A colleague recommended I read “Black Box Thinking” by Matthew Syed. Not quite knowing what to expect, I did. And what a powerful message. A message about the value of learning from mistakes, and the critical importance of maintaining an organisational culture that welcomes the opportunity to learn from failure rather than punishing it.
The title comes from the key example of the benefits of this approach. As you can see above, black boxes in aircraft are actually orange but no matter. Air travel was once very dangerous, and aircraft often crashed. By investigating these accidents in an open and thorough way, much was learned and shared. People learned from others’ mistakes and safety improved. This was only possible because of the openness in these investigations. If there had been a culture of culpability and punishment, important information would have been covered up and lessons would not have been learned. I hadn’t made the connection before, but this must be why the Air Accident Investigation Bureau were so reluctant to blame the pilot of the Hawker Hunter that crashed at the Shoreham Air Show in 2015 despite pressure from the police for a prosecution.
Contrast that with the culture in many health services worldwide. Syed claims that in the USA, more people die from mistakes made in hospitals than in road traffic accidents. Despite some improvement, there is still a culture of protection, secrecy and cover-up in the event of a mishap. The contrast is stark. As a result, air travel is now the safest form of transport, yet many lives are still lost in hospitals because of avoidable, repeating errors.
Syed makes five key points:
- Failing to learn from mistakes is a huge obstacle to progress.
- We need a culture that encourages learning from failure rather than blame.
- Mistakes are part of progress, we must treat them as a key part of development.
- Deep-seated beliefs hamper progress. When confronted with evidence refuting these beliefs, we are more likely to re-frame the evidence or make excuses than change beliefs.
- Big problems can be solved by breaking them down into smaller parts and solving them by finding out what works and what doesn’t. Things we try that don’t work are not mistakes.
So, what is “Black Box Thinking”? According to Syed, “It is about the willingness and tenacity to investigate the lessons that often exist when we fail, but which we rarely exploit.” He goes on to say, “It is about creating systems and cultures that enable organizations to learn from errors, rather than being threatened by them.”
The culture of blame is deep-rooted in our psychology. We subconsciously seek to improve our social position in a group by pointing out the shortcomings of others. Even if we are too polite or socially aware to say such things, few of us would admit we never think them.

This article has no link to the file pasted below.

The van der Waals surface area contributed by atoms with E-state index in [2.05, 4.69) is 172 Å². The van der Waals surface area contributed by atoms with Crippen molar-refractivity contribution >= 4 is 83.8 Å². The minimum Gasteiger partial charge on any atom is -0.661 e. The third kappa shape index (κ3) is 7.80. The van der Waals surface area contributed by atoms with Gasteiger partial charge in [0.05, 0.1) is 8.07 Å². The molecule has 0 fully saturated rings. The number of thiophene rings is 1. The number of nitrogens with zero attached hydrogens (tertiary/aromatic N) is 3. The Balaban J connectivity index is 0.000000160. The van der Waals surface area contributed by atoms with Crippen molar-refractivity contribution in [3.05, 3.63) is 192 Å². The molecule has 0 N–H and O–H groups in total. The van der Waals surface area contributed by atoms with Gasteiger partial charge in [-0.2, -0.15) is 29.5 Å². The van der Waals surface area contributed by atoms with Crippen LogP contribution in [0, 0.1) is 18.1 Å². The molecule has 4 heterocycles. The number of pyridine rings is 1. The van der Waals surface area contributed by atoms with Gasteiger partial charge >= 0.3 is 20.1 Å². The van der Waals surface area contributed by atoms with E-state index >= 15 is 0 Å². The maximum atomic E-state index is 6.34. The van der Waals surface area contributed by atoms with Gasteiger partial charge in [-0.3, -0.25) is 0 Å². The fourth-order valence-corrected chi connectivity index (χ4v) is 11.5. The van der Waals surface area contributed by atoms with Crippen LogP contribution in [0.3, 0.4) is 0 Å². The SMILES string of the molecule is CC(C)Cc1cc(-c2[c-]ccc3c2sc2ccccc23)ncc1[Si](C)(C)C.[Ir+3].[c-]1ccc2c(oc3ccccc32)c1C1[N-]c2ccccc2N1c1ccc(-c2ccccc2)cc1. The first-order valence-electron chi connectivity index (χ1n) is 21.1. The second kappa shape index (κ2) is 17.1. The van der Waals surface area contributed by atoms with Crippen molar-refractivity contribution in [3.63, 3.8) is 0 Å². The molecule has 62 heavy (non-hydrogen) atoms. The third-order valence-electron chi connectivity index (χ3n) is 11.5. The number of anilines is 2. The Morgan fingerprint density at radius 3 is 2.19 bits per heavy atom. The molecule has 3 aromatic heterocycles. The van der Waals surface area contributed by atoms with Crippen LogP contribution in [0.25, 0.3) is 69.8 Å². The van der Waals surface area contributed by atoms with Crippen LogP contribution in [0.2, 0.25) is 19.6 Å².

“Society, as a whole, has a deeply contradictory attitude to failure. Even as we find excuses for our own failings, we are quick to blame others who mess up.”
Syed advocates an open loop approach to failure. A closed loop is where failure doesn’t lead to progress because information on errors and weaknesses is misinterpreted or ignored; an open loop does lead to progress because the review and lessons learned is rationally acted upon.
Practicing before an event is about learning from failure before committing to the real thing, where failure would be much more costly. It is better to fail in practice in preparation for the big event than in the event itself. This is normal in the arts and sport. This is also the case in organisations that carry out pilot schemes or test ideas in simulators in order to learn, before rolling out new ideas or procedures. The more we allow ourselves to fail in practice the more we will learn, leading to success when it really matters.
Investigation and learning should not be restricted to failures. Much can be learned from expected or positive outcomes too. “When people don’t interrogate errors, they sometimes don’t even know they have made one (even if they suspect they may have).”
Black Box Thinking can be applied to any industry, any function and any role. In Sales, we often have a “Win-Loss” review after major sales contracts have been won or lost. In reality, these often don’t provide the lessons they could, partly due to egos and partly due to organisational culture. After a big win, the review is usually congratulatory, and misses the chance to look at what could have been done even better, or what could nearly have gone wrong. After lost contracts there is often a desire to draw a discreet curtain over the past and swiftly move on, or blame other parties (preferably external) to deflect any criticism. More lost opportunities for learning which could have improved future sales success.
There are many good quotes in this book, but I will finish with this:
“If we wish to fulfil our potential as individuals and organizations, we must redefine failure…..Only by redefining failure will we unleash progress, creativity, and resilience.”
Neville Merritt, Director, Pure Potential Development Limited